Start in the back so these partial bricks will tend to be closer to the opening (purely for aesthetics ) and set at least one brick in for " tomorrow's chain". This last brick of the day gives you an anchor point for tomorrow's work.

                I like how you tied your entry bricks into the herringbone main cooking floor pattern, looks great to my eye.
                Mike Stansbury - The Traveling Loafer
                Roseburg, Oregon

                FB Forum: The Dragonfly Den build thread
                Available only if you're logged in = FB Photo Albums-Select media tab on profile
                Blog: http://thetravelingloafer.blogspot.com/

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                • #23
                  No, you don't need to mortar down the first ring of bricks. The considerable weight of the dome will keep them in place. I'm not sure about perlcrete, but with CF or CaSi board insulation, you couldn't get a good mortar bond anyway, so it's clearly not needed for the structure of the dome.

                  Note that since you already have cut a ring of flat-laid bricks, you don't need a half-soldier course, and it would be a little unusual to have one. Usually that would be the very first course, directly on the insulation. I used a half soldier course in both my ovens, but the course went directly on the insulation. Current trend seems to be to skip the soldier course and just do a flat course or two before starting the curve of the dome--as you already have started doing.
                  My build: http://www.fornobravo.com/forum/f8/3...-dc-18213.html

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                  • #24
                    Originally posted by david s View Post
                    I got to thinking about permeability so did a little test of how much water some calcium silicate board would take up. I weighed a piece first, then soaked it in water, not for 24 hours, but for 1/2 hr by which time no bubbles were rising from it and it was just floating with around 0.5mm above the water surface. I figured that was probably sufficient and I removed it and weighed it again. The difference in weight indicates an increase of 250%. (135-35=87 87/35=250%).
                    I have left it in the sub and wind and will repeat daily weighings to see how it dries. I think this is a worthy and instructive test.
                    Click image for larger version  Name:	IMG_0946.jpg Views:	20 Size:	68.3 KB ID:	458080 Click image for larger version  Name:	IMG_0947.jpg Views:	16 Size:	70.3 KB ID:	458081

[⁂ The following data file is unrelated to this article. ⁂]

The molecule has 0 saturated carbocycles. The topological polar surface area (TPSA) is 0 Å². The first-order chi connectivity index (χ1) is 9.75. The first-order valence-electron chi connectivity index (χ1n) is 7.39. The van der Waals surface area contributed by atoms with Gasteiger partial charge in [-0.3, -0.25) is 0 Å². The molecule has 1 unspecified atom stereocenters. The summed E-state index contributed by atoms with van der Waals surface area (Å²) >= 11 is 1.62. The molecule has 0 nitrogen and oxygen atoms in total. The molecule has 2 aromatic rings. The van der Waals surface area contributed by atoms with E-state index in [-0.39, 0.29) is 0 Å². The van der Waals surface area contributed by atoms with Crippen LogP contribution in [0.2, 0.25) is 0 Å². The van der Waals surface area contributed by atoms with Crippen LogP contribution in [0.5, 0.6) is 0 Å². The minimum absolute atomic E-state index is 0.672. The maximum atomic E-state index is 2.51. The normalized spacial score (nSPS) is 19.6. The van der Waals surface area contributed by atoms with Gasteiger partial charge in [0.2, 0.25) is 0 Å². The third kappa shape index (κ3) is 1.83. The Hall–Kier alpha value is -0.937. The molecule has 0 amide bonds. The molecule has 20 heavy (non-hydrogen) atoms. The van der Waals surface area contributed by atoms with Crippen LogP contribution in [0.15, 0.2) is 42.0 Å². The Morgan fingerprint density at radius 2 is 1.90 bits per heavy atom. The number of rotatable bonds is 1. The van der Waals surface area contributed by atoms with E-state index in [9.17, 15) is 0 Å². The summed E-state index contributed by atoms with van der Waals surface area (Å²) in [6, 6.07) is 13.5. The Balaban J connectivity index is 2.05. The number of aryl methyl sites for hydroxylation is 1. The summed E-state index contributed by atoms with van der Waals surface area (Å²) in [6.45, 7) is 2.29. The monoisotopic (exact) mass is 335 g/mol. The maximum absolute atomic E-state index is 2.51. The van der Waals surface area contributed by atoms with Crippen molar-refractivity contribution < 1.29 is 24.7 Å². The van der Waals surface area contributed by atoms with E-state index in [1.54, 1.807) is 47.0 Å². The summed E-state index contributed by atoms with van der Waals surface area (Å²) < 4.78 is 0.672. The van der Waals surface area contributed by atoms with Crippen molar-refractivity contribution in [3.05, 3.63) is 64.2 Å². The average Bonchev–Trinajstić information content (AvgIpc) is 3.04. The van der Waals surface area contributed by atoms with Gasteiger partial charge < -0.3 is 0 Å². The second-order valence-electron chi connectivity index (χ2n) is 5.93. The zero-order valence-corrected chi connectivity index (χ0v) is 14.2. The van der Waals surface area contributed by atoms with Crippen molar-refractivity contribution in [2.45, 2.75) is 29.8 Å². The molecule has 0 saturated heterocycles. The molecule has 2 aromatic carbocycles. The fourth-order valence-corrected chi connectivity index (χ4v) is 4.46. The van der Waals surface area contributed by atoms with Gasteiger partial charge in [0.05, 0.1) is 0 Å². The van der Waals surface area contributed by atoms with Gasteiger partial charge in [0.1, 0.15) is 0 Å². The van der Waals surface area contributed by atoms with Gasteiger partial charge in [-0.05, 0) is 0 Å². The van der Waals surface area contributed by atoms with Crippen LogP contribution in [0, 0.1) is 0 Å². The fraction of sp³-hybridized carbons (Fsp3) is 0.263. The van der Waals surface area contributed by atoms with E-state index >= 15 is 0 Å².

I've completed the cal sil drying experiment.
                    As previously posted the calsil took on 87 g of water from its starting point of 35g. The attached graph shows how it dried back to its original weight and condition in just 3.5 days.

                    During drying it was elevated from its base so 3 sides were exposed to sun and 4 to wind.

                    Bearing in mind calcium silicate covered on the base and sides, or totally encapsulated would take way longer to dry. The piece was restored to normal condition when dried again with no apparent loss of strength.

                    This simple method of testing porosity can also be used to test bricks

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                    Last edited by david s; 03-23-2024, 01:56 AM.
                    Kindled with zeal and fired with passion.

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                    • #25
                      So it looks like I screwed up the template I used to pour the insulation layer and oven floor. I'll just have to add additional layers of mortar on the outside to even it all out. I removed a brick in the middle of the floor to temporarily throw in a wood insert to support my trammel. My next step is to figure out the front arch / inner tapered arch. I've looked at a variety of posts but still somewhat unclear on where my front opening arch should start etc. Also, I'm just using a wood trammel. I haven't seen anything indicating after what courses I should be cutting the trammel down to account for the lower height dome.
                      Last edited by TomYork; 03-23-2024, 08:39 AM.